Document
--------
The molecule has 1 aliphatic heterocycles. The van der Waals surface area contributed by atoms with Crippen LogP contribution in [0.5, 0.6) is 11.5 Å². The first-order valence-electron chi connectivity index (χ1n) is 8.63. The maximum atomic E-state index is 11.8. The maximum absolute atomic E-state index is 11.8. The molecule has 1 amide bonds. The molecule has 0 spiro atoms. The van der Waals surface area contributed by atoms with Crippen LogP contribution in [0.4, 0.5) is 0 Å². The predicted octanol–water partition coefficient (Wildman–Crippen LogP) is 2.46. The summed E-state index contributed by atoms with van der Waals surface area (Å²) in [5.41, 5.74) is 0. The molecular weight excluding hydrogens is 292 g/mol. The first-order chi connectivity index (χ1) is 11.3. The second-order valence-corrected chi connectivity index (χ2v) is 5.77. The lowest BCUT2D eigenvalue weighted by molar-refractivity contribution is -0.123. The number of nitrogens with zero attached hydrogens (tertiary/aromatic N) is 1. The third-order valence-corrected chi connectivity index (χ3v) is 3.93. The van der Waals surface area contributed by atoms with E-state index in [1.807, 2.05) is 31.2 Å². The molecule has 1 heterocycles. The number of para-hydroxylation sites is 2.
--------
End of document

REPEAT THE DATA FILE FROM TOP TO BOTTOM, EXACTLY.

The molecule has 1 aliphatic heterocycles. The van der Waals surface area contributed by atoms with Crippen LogP contribution in [0.5, 0.6) is 11.5 Å². The first-order valence-electron chi connectivity index (χ1n) is 8.63. The maximum atomic E-state index is 11.8. The maximum absolute atomic E-state index is 11.8. The molecule has 1 amide bonds. The molecule has 0 spiro atoms. The van der Waals surface area contributed by atoms with Crippen LogP contribution in [0.4, 0.5) is 0 Å². The predicted octanol–water partition coefficient (Wildman–Crippen LogP) is 2.46. The summed E-state index contributed by atoms with van der Waals surface area (Å²) in [5.41, 5.74) is 0. The molecular weight excluding hydrogens is 292 g/mol. The first-order chi connectivity index (χ1) is 11.3. The second-order valence-corrected chi connectivity index (χ2v) is 5.77. The lowest BCUT2D eigenvalue weighted by molar-refractivity contribution is -0.123. The number of nitrogens with zero attached hydrogens (tertiary/aromatic N) is 1. The third-order valence-corrected chi connectivity index (χ3v) is 3.93. The van der Waals surface area contributed by atoms with E-state index in [1.807, 2.05) is 31.2 Å². The molecule has 1 heterocycles. The number of para-hydroxylation sites is 2.